Let’s Talk Placenta

Placenta Encapsulation

Placenta Encapsulation

This Hippy Sh*t

Before I had Oscar I was clueless about the placenta… as I was with EVERYTHING surrounding birth… and babies… and parenthood (and the list goes on). But no one talks about the placenta, do they? And I suppose it’s not that important is it? It’s only the organ that provides your growing baby with everything it needs to thrive – from oxygen to nutrients… but we don’t mention it. It’s just a kind of yucky word, a thing no one really talks about. A bit of an afterthought!

I watched a documentary when I was pregnant with Oscar all about “alternative births”. One woman who was having no medical observations during her pregnancy, including scans and would give birth at home on a boat if I remember right and another was going to birth in a lake like a mermaid I think. Another woman was having a Lotus Birth which is the practice of leaving the umbilical cord uncut after birth so that the baby is left attached to the placenta – she was carrying it around in a wee bag and sprinkling it with rose petals – “this shit is a bit hippy” I thought “but each to their own”. Then there was a girl that was choosing to “ingest her placenta” in the form of a smoothie which didn’t sound that ‘out there’ she spoke about what she believed would be the benefits and how it was only one little drink so why not… It got me thinking, and the more I thought about it, the more I came round to the idea. This was followed by some Googling and reading some personal accounts of women that had done it and research that surrounded the practice. Some people had cooked it, some had drank it, some had had it encapsulated and some buried it in their garden with a tree or plant – it was interesting! Continue reading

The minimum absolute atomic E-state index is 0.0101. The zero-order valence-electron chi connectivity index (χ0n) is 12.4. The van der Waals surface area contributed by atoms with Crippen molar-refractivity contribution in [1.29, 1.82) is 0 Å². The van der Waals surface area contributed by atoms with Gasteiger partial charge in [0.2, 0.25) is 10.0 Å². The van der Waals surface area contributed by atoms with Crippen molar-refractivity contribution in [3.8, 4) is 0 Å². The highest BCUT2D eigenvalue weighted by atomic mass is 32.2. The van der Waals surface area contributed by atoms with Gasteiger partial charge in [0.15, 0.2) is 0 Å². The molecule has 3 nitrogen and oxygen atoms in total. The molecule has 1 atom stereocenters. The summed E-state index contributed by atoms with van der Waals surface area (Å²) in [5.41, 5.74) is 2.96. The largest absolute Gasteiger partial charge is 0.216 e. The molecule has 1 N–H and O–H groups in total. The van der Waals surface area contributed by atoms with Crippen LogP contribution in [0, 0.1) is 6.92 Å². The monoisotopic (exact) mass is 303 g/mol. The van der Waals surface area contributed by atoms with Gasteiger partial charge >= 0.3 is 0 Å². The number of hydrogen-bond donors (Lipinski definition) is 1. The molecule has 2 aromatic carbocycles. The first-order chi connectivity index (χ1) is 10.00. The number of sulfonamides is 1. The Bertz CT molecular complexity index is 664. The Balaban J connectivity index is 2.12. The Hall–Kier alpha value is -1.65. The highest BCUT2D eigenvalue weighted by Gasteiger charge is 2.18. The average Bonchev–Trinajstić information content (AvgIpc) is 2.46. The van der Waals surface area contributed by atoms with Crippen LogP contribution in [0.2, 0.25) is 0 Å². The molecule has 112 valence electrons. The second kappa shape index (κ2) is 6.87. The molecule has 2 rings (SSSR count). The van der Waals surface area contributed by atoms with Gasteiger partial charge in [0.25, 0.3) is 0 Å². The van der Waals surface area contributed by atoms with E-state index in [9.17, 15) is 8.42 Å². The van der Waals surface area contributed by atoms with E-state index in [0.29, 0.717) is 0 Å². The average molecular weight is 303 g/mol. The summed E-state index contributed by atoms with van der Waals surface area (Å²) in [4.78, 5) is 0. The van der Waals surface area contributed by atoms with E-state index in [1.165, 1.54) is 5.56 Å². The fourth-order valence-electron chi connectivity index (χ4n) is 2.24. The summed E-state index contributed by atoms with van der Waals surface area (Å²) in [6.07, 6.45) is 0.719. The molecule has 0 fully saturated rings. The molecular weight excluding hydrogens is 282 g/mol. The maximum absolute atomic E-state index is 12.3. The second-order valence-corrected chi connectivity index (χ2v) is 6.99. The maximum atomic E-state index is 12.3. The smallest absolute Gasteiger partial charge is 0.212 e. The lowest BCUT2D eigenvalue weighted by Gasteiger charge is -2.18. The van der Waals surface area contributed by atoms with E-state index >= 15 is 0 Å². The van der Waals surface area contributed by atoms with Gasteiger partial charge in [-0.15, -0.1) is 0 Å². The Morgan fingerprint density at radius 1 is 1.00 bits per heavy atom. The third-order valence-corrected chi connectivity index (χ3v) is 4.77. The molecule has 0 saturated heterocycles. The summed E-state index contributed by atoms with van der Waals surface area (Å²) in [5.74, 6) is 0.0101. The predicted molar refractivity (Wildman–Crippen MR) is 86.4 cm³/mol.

Seven Days Of Scout – From Bump to Babe

In theatre
Bump to Baby
39 weeks vs 40 weeks

“Just when you think you know love, something little comes along to remind you just how big it really is”

A few weeks ago I wrote a post centred around my positive birth experience with Oscar. When I tried to put it all together, I realised just how much of the detail I’d forgotten. Caught up in a haze of nerves & excitement on the day the details we remember are sketchy, and over time have been forgotten. So I decided to make note of Scout’s birth story early on, and not wait nearly two and a half years…!

In my last post, I shared my hopes for our second little ones elective c-section and well, on 11th January 2018, exactly 29 months to the day on from Oscar’s Birthday our second baby entered the world in the most lovely, calm and magical way – and our hearts instantly doubled in size. Continue reading

Looking Forward to Another Positive Birth…

It’s coming round quick…

Well here’s a crazy thought – this time next month it’s *very* possible that we’ll have a new wee baby in our lives. A brand new (hopefully cute) sleep thief…

In preparation for seeing our Consultant this week to discuss our birth choices, I’ve been thinking a lot about my previous positive birth experience of having had a elective c-section with Oscar (along with the inevitable off hand comments that often follow such a birth *eye roll*) and I’m looking ahead to doing it all over again…

Bum Down Baby

For my entire pregnancy Oscar was always head up, bum down, the wrong way, breech. We were always assured he’d “probably correct himself” but as the weeks drew in towards his due date it was become less and less likely, especially as he started to run out of room. Regardless, we followed the advice and I spent a lot of my spare time at home in the downward dog position craning my head up to see the telly – very dignified, and it didn’t work.

Having been consultant led throughout my pregnancy, we were sat down once more at around 36ish weeks to discuss our options. We were offered an External Cephalic Version (ECV), this is when pressure is applied on your abdomen in an attempt to assist the baby in a somersault in the womb to lie head down. We declined this procedure based on a number of factors, including it’s rather low success rate.

Continue reading